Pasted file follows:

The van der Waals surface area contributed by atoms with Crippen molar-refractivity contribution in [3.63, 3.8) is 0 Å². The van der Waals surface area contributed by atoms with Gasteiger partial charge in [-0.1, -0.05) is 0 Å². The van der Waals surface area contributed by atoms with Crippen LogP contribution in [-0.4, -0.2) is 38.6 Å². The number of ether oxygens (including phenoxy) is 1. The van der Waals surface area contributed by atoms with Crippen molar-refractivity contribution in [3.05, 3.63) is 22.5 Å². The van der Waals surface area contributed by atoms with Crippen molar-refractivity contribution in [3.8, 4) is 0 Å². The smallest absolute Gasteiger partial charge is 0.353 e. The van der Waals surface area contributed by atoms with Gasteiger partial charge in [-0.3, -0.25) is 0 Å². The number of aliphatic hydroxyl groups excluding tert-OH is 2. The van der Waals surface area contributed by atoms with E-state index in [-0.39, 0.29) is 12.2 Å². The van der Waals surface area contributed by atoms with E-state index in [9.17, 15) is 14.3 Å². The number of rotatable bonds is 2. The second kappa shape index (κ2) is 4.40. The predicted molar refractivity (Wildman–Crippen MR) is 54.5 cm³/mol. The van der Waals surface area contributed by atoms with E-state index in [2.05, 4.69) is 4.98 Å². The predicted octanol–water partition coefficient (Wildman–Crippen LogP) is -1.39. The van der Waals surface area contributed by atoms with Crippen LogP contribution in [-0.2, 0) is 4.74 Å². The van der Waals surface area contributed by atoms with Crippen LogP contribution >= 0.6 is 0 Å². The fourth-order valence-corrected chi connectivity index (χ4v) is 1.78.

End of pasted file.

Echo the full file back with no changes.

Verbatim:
The van der Waals surface area contributed by atoms with Crippen molar-refractivity contribution in [3.63, 3.8) is 0 Å². The van der Waals surface area contributed by atoms with Gasteiger partial charge in [-0.1, -0.05) is 0 Å². The van der Waals surface area contributed by atoms with Crippen LogP contribution in [-0.4, -0.2) is 38.6 Å². The number of ether oxygens (including phenoxy) is 1. The van der Waals surface area contributed by atoms with Crippen molar-refractivity contribution in [3.05, 3.63) is 22.5 Å². The van der Waals surface area contributed by atoms with Crippen molar-refractivity contribution in [3.8, 4) is 0 Å². The smallest absolute Gasteiger partial charge is 0.353 e. The van der Waals surface area contributed by atoms with Gasteiger partial charge in [-0.3, -0.25) is 0 Å². The number of aliphatic hydroxyl groups excluding tert-OH is 2. The van der Waals surface area contributed by atoms with E-state index in [-0.39, 0.29) is 12.2 Å². The van der Waals surface area contributed by atoms with E-state index in [9.17, 15) is 14.3 Å². The number of rotatable bonds is 2. The second kappa shape index (κ2) is 4.40. The predicted molar refractivity (Wildman–Crippen MR) is 54.5 cm³/mol. The van der Waals surface area contributed by atoms with E-state index in [2.05, 4.69) is 4.98 Å². The predicted octanol–water partition coefficient (Wildman–Crippen LogP) is -1.39. The van der Waals surface area contributed by atoms with Crippen LogP contribution in [-0.2, 0) is 4.74 Å². The van der Waals surface area contributed by atoms with Crippen LogP contribution >= 0.6 is 0 Å². The fourth-order valence-corrected chi connectivity index (χ4v) is 1.78.